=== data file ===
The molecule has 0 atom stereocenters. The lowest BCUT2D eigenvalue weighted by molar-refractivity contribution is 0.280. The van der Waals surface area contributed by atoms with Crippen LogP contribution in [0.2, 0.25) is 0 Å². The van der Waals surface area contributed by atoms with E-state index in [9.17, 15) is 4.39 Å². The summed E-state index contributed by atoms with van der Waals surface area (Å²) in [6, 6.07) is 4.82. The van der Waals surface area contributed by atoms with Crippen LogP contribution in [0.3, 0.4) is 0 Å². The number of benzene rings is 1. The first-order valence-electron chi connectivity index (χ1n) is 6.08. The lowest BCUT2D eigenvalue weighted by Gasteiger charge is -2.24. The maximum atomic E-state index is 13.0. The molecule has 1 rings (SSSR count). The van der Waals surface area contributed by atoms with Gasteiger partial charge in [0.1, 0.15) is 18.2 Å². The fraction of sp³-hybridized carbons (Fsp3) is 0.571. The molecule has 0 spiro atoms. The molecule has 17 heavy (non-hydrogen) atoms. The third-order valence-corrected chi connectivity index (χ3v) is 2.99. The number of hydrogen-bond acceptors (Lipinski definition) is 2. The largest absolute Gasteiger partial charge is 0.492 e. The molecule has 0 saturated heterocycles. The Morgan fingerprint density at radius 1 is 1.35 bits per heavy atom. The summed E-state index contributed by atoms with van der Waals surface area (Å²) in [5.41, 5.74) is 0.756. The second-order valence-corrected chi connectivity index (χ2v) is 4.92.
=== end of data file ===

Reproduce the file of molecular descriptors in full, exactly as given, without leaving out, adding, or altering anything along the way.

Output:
The molecule has 0 atom stereocenters. The lowest BCUT2D eigenvalue weighted by molar-refractivity contribution is 0.280. The van der Waals surface area contributed by atoms with Crippen LogP contribution in [0.2, 0.25) is 0 Å². The van der Waals surface area contributed by atoms with E-state index in [9.17, 15) is 4.39 Å². The summed E-state index contributed by atoms with van der Waals surface area (Å²) in [6, 6.07) is 4.82. The van der Waals surface area contributed by atoms with Crippen LogP contribution in [0.3, 0.4) is 0 Å². The number of benzene rings is 1. The first-order valence-electron chi connectivity index (χ1n) is 6.08. The lowest BCUT2D eigenvalue weighted by Gasteiger charge is -2.24. The maximum atomic E-state index is 13.0. The molecule has 1 rings (SSSR count). The van der Waals surface area contributed by atoms with Gasteiger partial charge in [0.1, 0.15) is 18.2 Å². The fraction of sp³-hybridized carbons (Fsp3) is 0.571. The molecule has 0 spiro atoms. The molecule has 17 heavy (non-hydrogen) atoms. The third-order valence-corrected chi connectivity index (χ3v) is 2.99. The number of hydrogen-bond acceptors (Lipinski definition) is 2. The largest absolute Gasteiger partial charge is 0.492 e. The molecule has 0 saturated heterocycles. The Morgan fingerprint density at radius 1 is 1.35 bits per heavy atom. The summed E-state index contributed by atoms with van der Waals surface area (Å²) in [5.41, 5.74) is 0.756. The second-order valence-corrected chi connectivity index (χ2v) is 4.92.